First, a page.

Friend C., I would like you to come over and join us. The North is not worth one cent, starvation staring them in the face. I am down on the Yankees. They are two-faced. I volunteered to come in one of the infernal machines to have a crack at old Tom for fun. I think the old boy would get awfully skinned if we should attack you, but at present you may feel safe. We are honorable, and will give you notice. I shall be happy to hear from you at any time, and shall be happy to do anything for you in my power.
In response to this the following reply was received from the bonnie chiel’, who takes things as coolly as if he were with his lassie in fair Edinboro’ town. He talks Sumter and Scotch courage as if they were mingled in one haggis:
Fort Sumter, S.C., Sunday, March 24 – 1 p.m.
My Dear Sir – Yours dated yesterday is received. I am exceedingly obliged to you and my friend S., of bonny “Bon Accord,” for the means of “making me look decent.” Truly I was rather seedy to make my reappearance in society.
You seem to have mistaken the import of my last note, or I must have expressed myself equivocally. I do not, nor never did, entertain a hope that a struggle between three score and ten men and as many thousand, could result by any possible means in favor of the former. There is honor, in my opinion, in being beaten under the circumstances; at least I can see no dishonor in it. I would not give a fig for a soldier who can fight only on the side that’s sure to win; and the soldier who is not ready to do his duty under any circumstances, is not worthy of the name. What galls me more than anything else is the headlong action of the people of the North, who, with genuine American enthusiasm, before anything has occurred to deserve more than a passing notice, indulged in such a flood of bombast about our devoted little garrison as to make us actually ashamed of ourselves, and in a great many cases eager to do something like what their imaginations depicted as already performed. It will come to war sooner or later, and I for one would as soon do my share of it behind the walls of Sumter as anywhere else.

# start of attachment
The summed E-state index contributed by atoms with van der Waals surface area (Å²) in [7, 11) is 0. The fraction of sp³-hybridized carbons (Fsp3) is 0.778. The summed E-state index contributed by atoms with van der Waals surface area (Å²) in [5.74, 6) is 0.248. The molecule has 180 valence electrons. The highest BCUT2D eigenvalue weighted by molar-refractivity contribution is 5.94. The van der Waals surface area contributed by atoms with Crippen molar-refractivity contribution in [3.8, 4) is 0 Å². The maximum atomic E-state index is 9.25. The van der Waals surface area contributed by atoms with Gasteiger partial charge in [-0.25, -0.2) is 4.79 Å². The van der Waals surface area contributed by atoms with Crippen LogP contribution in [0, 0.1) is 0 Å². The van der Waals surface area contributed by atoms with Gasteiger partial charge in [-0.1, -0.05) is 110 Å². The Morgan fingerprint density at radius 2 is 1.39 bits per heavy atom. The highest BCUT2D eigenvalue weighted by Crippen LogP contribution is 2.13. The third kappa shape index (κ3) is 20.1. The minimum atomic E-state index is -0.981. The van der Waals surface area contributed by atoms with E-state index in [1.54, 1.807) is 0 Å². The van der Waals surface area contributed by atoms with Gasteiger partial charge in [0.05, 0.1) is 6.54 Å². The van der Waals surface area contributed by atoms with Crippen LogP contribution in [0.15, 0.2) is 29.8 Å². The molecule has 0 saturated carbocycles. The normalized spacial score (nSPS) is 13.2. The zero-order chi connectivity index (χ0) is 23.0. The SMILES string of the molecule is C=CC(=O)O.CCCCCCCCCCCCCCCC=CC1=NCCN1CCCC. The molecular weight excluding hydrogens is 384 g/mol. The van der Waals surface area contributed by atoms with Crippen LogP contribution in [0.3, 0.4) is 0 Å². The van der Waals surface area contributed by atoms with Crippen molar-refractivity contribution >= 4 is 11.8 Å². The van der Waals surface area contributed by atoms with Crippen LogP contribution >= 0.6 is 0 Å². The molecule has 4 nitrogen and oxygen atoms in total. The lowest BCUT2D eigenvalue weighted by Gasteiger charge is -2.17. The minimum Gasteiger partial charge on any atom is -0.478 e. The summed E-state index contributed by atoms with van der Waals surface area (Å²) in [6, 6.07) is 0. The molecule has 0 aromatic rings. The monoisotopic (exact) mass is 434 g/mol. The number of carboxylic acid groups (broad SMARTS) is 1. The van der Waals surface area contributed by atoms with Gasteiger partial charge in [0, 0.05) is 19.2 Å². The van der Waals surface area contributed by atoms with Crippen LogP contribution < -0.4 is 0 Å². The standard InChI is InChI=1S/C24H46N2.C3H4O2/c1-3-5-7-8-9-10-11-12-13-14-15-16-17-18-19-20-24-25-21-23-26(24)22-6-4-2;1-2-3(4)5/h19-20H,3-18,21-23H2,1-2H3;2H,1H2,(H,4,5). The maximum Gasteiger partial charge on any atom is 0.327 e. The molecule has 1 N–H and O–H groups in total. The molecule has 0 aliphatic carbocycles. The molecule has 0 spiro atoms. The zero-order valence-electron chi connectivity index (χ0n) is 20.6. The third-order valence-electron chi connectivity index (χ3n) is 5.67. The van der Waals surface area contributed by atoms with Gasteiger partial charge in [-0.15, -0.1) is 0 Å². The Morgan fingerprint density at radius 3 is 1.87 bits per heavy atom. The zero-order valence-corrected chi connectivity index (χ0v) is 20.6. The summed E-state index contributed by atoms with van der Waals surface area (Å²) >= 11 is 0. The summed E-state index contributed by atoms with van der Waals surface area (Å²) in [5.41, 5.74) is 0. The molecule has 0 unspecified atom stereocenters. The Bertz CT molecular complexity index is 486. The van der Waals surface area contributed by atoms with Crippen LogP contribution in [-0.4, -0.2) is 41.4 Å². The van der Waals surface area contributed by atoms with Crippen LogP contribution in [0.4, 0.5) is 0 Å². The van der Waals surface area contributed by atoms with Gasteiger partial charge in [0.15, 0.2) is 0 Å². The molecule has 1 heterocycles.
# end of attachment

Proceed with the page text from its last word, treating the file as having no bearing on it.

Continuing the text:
True, I have no part or lot with either North or South. My nationality is like the laws of the Medes and Persians. Circumstances have made me the servant of the United States, and my country tells me in her history to do my duty as her sons have done before me in many a country not their own. I would not be Scotch if I didn’t, and in the coming “melee,” should I happen to get rubbed out, I will try and die as easy as any damned rascal like myself deserves. Avast with your three or four hours, tell that to the marines. When we are gone (to hell or Halifax), slip over and take a look at Sumter; I will leave it to yourself; I can say nothing, but should this post be peaceably evacuated, come and look at it. Should there ever be a fight here and we likely to lose, you never will see it, nor any one else.